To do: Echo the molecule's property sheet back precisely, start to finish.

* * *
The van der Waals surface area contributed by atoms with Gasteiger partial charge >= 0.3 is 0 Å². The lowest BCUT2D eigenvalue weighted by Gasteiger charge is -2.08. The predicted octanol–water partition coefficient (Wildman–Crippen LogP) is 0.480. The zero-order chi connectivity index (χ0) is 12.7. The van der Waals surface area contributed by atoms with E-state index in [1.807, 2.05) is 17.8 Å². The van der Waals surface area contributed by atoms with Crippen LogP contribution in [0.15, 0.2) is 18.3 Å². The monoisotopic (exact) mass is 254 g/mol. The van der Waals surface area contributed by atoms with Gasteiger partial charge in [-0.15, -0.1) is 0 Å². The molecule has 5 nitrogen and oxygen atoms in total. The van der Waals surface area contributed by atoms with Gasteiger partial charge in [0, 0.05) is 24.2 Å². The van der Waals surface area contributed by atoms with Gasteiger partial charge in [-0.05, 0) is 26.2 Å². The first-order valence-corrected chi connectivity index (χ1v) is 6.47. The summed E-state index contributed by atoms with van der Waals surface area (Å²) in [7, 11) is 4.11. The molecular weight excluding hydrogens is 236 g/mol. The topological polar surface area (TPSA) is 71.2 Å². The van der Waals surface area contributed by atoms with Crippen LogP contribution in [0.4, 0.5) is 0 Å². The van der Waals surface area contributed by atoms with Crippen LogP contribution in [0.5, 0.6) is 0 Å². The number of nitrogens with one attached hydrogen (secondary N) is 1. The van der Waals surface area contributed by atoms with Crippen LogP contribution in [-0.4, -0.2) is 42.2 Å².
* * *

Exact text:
The van der Waals surface area contributed by atoms with Gasteiger partial charge >= 0.3 is 0 Å². The lowest BCUT2D eigenvalue weighted by Gasteiger charge is -2.08. The predicted octanol–water partition coefficient (Wildman–Crippen LogP) is 0.480. The zero-order chi connectivity index (χ0) is 12.7. The van der Waals surface area contributed by atoms with E-state index in [1.807, 2.05) is 17.8 Å². The van der Waals surface area contributed by atoms with Crippen LogP contribution in [0.15, 0.2) is 18.3 Å². The monoisotopic (exact) mass is 254 g/mol. The van der Waals surface area contributed by atoms with Gasteiger partial charge in [-0.15, -0.1) is 0 Å². The molecule has 5 nitrogen and oxygen atoms in total. The van der Waals surface area contributed by atoms with Gasteiger partial charge in [0, 0.05) is 24.2 Å². The van der Waals surface area contributed by atoms with Gasteiger partial charge in [-0.05, 0) is 26.2 Å². The first-order valence-corrected chi connectivity index (χ1v) is 6.47. The summed E-state index contributed by atoms with van der Waals surface area (Å²) in [7, 11) is 4.11. The molecular weight excluding hydrogens is 236 g/mol. The topological polar surface area (TPSA) is 71.2 Å². The van der Waals surface area contributed by atoms with Crippen LogP contribution in [0.4, 0.5) is 0 Å². The van der Waals surface area contributed by atoms with Crippen LogP contribution in [0.5, 0.6) is 0 Å². The number of nitrogens with one attached hydrogen (secondary N) is 1. The van der Waals surface area contributed by atoms with Crippen LogP contribution in [-0.4, -0.2) is 42.2 Å².